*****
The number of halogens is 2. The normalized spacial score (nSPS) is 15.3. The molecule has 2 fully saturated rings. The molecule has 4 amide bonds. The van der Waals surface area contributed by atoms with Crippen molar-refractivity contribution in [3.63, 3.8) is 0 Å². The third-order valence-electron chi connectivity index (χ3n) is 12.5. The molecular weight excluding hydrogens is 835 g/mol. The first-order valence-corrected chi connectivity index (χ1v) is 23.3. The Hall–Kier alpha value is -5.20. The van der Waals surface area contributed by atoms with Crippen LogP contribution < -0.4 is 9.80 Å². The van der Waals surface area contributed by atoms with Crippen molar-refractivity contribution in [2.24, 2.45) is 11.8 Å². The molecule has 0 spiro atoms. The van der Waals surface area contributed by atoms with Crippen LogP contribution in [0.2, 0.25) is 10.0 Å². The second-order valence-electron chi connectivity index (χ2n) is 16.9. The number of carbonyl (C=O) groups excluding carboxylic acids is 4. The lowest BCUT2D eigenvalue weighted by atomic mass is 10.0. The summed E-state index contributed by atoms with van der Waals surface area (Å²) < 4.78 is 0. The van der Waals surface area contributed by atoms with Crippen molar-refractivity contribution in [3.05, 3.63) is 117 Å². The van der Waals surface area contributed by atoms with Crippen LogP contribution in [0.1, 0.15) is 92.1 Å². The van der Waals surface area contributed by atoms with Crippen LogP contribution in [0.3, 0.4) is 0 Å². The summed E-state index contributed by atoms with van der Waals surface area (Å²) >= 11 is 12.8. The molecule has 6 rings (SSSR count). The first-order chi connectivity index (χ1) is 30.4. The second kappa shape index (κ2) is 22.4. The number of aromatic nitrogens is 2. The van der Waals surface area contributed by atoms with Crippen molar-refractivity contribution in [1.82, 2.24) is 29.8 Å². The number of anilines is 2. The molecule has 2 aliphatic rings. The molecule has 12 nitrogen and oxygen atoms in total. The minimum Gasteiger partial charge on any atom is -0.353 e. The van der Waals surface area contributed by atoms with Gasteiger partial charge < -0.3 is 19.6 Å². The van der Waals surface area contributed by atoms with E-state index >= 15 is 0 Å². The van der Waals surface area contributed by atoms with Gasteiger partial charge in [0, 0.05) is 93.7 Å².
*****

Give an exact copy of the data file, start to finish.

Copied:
The number of halogens is 2. The normalized spacial score (nSPS) is 15.3. The molecule has 2 fully saturated rings. The molecule has 4 amide bonds. The van der Waals surface area contributed by atoms with Crippen molar-refractivity contribution in [3.63, 3.8) is 0 Å². The third-order valence-electron chi connectivity index (χ3n) is 12.5. The molecular weight excluding hydrogens is 835 g/mol. The first-order valence-corrected chi connectivity index (χ1v) is 23.3. The Hall–Kier alpha value is -5.20. The van der Waals surface area contributed by atoms with Crippen LogP contribution < -0.4 is 9.80 Å². The van der Waals surface area contributed by atoms with Crippen molar-refractivity contribution in [2.24, 2.45) is 11.8 Å². The molecule has 0 spiro atoms. The van der Waals surface area contributed by atoms with Crippen LogP contribution in [0.2, 0.25) is 10.0 Å². The second-order valence-electron chi connectivity index (χ2n) is 16.9. The number of carbonyl (C=O) groups excluding carboxylic acids is 4. The lowest BCUT2D eigenvalue weighted by atomic mass is 10.0. The summed E-state index contributed by atoms with van der Waals surface area (Å²) < 4.78 is 0. The van der Waals surface area contributed by atoms with Crippen molar-refractivity contribution in [3.05, 3.63) is 117 Å². The van der Waals surface area contributed by atoms with Crippen LogP contribution in [0.1, 0.15) is 92.1 Å². The van der Waals surface area contributed by atoms with Crippen LogP contribution in [0.3, 0.4) is 0 Å². The summed E-state index contributed by atoms with van der Waals surface area (Å²) >= 11 is 12.8. The molecule has 6 rings (SSSR count). The first-order chi connectivity index (χ1) is 30.4. The second kappa shape index (κ2) is 22.4. The number of aromatic nitrogens is 2. The van der Waals surface area contributed by atoms with Crippen molar-refractivity contribution in [1.82, 2.24) is 29.8 Å². The number of anilines is 2. The molecule has 2 aliphatic rings. The molecule has 12 nitrogen and oxygen atoms in total. The minimum Gasteiger partial charge on any atom is -0.353 e. The van der Waals surface area contributed by atoms with Gasteiger partial charge < -0.3 is 19.6 Å². The van der Waals surface area contributed by atoms with E-state index >= 15 is 0 Å². The van der Waals surface area contributed by atoms with Gasteiger partial charge in [0, 0.05) is 93.7 Å².